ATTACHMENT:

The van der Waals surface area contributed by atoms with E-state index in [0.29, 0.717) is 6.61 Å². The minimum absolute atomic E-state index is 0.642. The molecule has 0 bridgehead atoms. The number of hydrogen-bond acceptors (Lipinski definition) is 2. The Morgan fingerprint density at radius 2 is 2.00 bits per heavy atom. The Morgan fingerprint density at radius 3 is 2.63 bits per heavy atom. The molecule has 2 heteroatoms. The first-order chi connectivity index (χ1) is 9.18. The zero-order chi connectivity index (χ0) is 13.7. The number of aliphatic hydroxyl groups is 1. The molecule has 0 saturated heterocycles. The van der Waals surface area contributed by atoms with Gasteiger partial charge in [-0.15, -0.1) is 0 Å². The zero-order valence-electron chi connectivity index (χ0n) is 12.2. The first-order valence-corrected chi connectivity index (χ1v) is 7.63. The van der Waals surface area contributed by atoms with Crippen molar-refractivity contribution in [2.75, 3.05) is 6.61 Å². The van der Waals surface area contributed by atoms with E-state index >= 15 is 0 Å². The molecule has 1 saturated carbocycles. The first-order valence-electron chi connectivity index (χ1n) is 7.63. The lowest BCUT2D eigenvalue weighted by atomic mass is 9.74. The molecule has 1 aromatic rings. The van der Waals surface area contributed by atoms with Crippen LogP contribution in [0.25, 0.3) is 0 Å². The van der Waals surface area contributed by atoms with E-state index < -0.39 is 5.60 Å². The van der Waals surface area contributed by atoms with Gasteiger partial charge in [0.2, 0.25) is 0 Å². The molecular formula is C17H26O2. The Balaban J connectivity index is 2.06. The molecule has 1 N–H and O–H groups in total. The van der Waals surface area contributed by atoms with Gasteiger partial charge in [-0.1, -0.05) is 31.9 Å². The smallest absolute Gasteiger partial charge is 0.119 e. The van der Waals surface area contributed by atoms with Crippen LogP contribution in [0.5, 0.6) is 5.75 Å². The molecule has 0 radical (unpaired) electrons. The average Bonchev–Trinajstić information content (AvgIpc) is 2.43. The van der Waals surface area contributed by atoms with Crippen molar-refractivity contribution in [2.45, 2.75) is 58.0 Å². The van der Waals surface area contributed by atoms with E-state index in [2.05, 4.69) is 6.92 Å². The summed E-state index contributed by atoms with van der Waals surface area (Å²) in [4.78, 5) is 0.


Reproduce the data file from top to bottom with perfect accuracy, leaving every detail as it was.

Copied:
The van der Waals surface area contributed by atoms with E-state index in [0.29, 0.717) is 6.61 Å². The minimum absolute atomic E-state index is 0.642. The molecule has 0 bridgehead atoms. The number of hydrogen-bond acceptors (Lipinski definition) is 2. The Morgan fingerprint density at radius 2 is 2.00 bits per heavy atom. The Morgan fingerprint density at radius 3 is 2.63 bits per heavy atom. The molecule has 2 heteroatoms. The first-order chi connectivity index (χ1) is 9.18. The zero-order chi connectivity index (χ0) is 13.7. The number of aliphatic hydroxyl groups is 1. The molecule has 0 saturated heterocycles. The van der Waals surface area contributed by atoms with Gasteiger partial charge in [-0.15, -0.1) is 0 Å². The zero-order valence-electron chi connectivity index (χ0n) is 12.2. The first-order valence-corrected chi connectivity index (χ1v) is 7.63. The van der Waals surface area contributed by atoms with Crippen molar-refractivity contribution in [2.75, 3.05) is 6.61 Å². The van der Waals surface area contributed by atoms with E-state index >= 15 is 0 Å². The molecule has 1 saturated carbocycles. The first-order valence-electron chi connectivity index (χ1n) is 7.63. The lowest BCUT2D eigenvalue weighted by atomic mass is 9.74. The molecule has 1 aromatic rings. The van der Waals surface area contributed by atoms with Crippen LogP contribution in [0.25, 0.3) is 0 Å². The van der Waals surface area contributed by atoms with E-state index < -0.39 is 5.60 Å². The van der Waals surface area contributed by atoms with Gasteiger partial charge in [0.2, 0.25) is 0 Å². The molecular formula is C17H26O2. The Balaban J connectivity index is 2.06. The molecule has 1 N–H and O–H groups in total. The van der Waals surface area contributed by atoms with Gasteiger partial charge in [-0.1, -0.05) is 31.9 Å². The smallest absolute Gasteiger partial charge is 0.119 e. The van der Waals surface area contributed by atoms with Crippen LogP contribution in [0.5, 0.6) is 5.75 Å². The molecule has 0 radical (unpaired) electrons. The average Bonchev–Trinajstić information content (AvgIpc) is 2.43. The van der Waals surface area contributed by atoms with Crippen molar-refractivity contribution in [2.45, 2.75) is 58.0 Å². The van der Waals surface area contributed by atoms with E-state index in [2.05, 4.69) is 6.92 Å². The summed E-state index contributed by atoms with van der Waals surface area (Å²) in [4.78, 5) is 0.